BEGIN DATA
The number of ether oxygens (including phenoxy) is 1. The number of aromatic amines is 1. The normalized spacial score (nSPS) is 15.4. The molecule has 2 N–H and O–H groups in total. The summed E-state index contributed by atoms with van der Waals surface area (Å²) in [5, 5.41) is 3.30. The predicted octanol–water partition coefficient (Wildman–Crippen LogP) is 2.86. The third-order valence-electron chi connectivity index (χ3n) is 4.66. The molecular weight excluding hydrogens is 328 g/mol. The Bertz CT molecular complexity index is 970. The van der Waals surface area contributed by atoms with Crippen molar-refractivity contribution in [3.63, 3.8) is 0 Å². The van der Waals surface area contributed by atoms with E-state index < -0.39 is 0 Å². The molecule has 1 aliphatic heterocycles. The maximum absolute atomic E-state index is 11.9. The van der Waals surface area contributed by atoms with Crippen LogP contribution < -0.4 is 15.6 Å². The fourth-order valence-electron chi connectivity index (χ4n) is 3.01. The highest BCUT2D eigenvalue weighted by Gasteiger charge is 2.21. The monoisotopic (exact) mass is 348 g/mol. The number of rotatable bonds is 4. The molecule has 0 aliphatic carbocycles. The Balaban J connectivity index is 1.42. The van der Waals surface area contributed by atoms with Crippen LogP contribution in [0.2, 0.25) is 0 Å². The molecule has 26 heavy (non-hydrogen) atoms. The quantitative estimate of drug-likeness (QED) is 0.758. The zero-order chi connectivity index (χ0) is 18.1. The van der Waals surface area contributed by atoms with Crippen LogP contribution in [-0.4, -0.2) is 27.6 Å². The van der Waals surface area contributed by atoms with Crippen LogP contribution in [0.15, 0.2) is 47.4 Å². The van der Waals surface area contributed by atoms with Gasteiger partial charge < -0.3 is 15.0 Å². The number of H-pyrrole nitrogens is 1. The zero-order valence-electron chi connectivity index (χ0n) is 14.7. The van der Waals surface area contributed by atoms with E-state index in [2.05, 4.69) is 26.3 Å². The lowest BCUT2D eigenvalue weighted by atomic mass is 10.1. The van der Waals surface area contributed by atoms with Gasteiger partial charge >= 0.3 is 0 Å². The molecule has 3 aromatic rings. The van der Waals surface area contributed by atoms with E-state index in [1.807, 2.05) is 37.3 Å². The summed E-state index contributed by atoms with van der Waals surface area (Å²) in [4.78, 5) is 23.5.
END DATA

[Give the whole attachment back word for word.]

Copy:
The number of ether oxygens (including phenoxy) is 1. The number of aromatic amines is 1. The normalized spacial score (nSPS) is 15.4. The molecule has 2 N–H and O–H groups in total. The summed E-state index contributed by atoms with van der Waals surface area (Å²) in [5, 5.41) is 3.30. The predicted octanol–water partition coefficient (Wildman–Crippen LogP) is 2.86. The third-order valence-electron chi connectivity index (χ3n) is 4.66. The molecular weight excluding hydrogens is 328 g/mol. The Bertz CT molecular complexity index is 970. The van der Waals surface area contributed by atoms with Crippen molar-refractivity contribution in [3.63, 3.8) is 0 Å². The van der Waals surface area contributed by atoms with E-state index < -0.39 is 0 Å². The molecule has 1 aliphatic heterocycles. The maximum absolute atomic E-state index is 11.9. The van der Waals surface area contributed by atoms with Crippen LogP contribution < -0.4 is 15.6 Å². The fourth-order valence-electron chi connectivity index (χ4n) is 3.01. The highest BCUT2D eigenvalue weighted by Gasteiger charge is 2.21. The monoisotopic (exact) mass is 348 g/mol. The number of rotatable bonds is 4. The molecule has 0 aliphatic carbocycles. The Balaban J connectivity index is 1.42. The van der Waals surface area contributed by atoms with Crippen LogP contribution in [0.2, 0.25) is 0 Å². The molecule has 26 heavy (non-hydrogen) atoms. The quantitative estimate of drug-likeness (QED) is 0.758. The zero-order chi connectivity index (χ0) is 18.1. The van der Waals surface area contributed by atoms with Crippen LogP contribution in [-0.4, -0.2) is 27.6 Å². The van der Waals surface area contributed by atoms with Crippen LogP contribution in [0.15, 0.2) is 47.4 Å². The van der Waals surface area contributed by atoms with Gasteiger partial charge < -0.3 is 15.0 Å². The number of H-pyrrole nitrogens is 1. The zero-order valence-electron chi connectivity index (χ0n) is 14.7. The van der Waals surface area contributed by atoms with E-state index in [2.05, 4.69) is 26.3 Å². The lowest BCUT2D eigenvalue weighted by atomic mass is 10.1. The van der Waals surface area contributed by atoms with Gasteiger partial charge >= 0.3 is 0 Å². The molecule has 3 aromatic rings. The van der Waals surface area contributed by atoms with E-state index in [1.807, 2.05) is 37.3 Å². The summed E-state index contributed by atoms with van der Waals surface area (Å²) in [4.78, 5) is 23.5.